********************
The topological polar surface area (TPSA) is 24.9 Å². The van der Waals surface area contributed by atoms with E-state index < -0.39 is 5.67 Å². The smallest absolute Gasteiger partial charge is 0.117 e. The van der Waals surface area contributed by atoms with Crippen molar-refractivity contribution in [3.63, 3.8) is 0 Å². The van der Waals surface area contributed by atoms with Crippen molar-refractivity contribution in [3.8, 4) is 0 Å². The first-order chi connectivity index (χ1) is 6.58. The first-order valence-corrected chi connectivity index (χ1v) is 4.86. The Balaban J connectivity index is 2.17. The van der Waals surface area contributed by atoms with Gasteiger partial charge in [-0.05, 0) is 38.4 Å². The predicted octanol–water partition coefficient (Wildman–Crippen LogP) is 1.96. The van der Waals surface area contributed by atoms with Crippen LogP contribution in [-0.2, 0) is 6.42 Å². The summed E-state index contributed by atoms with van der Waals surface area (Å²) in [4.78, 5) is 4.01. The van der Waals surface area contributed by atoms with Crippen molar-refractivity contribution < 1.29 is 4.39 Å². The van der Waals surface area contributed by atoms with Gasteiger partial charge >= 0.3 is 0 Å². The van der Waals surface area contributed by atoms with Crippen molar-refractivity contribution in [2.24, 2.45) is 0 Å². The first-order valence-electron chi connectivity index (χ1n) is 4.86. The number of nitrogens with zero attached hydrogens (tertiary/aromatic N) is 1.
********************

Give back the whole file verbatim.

The topological polar surface area (TPSA) is 24.9 Å². The van der Waals surface area contributed by atoms with E-state index < -0.39 is 5.67 Å². The smallest absolute Gasteiger partial charge is 0.117 e. The van der Waals surface area contributed by atoms with Crippen molar-refractivity contribution in [3.63, 3.8) is 0 Å². The van der Waals surface area contributed by atoms with Crippen molar-refractivity contribution in [3.8, 4) is 0 Å². The first-order chi connectivity index (χ1) is 6.58. The first-order valence-corrected chi connectivity index (χ1v) is 4.86. The Balaban J connectivity index is 2.17. The van der Waals surface area contributed by atoms with Gasteiger partial charge in [-0.05, 0) is 38.4 Å². The predicted octanol–water partition coefficient (Wildman–Crippen LogP) is 1.96. The van der Waals surface area contributed by atoms with Crippen LogP contribution in [-0.2, 0) is 6.42 Å². The summed E-state index contributed by atoms with van der Waals surface area (Å²) in [4.78, 5) is 4.01. The van der Waals surface area contributed by atoms with Crippen molar-refractivity contribution < 1.29 is 4.39 Å². The van der Waals surface area contributed by atoms with Gasteiger partial charge >= 0.3 is 0 Å². The van der Waals surface area contributed by atoms with Crippen molar-refractivity contribution in [2.24, 2.45) is 0 Å². The first-order valence-electron chi connectivity index (χ1n) is 4.86. The number of nitrogens with zero attached hydrogens (tertiary/aromatic N) is 1.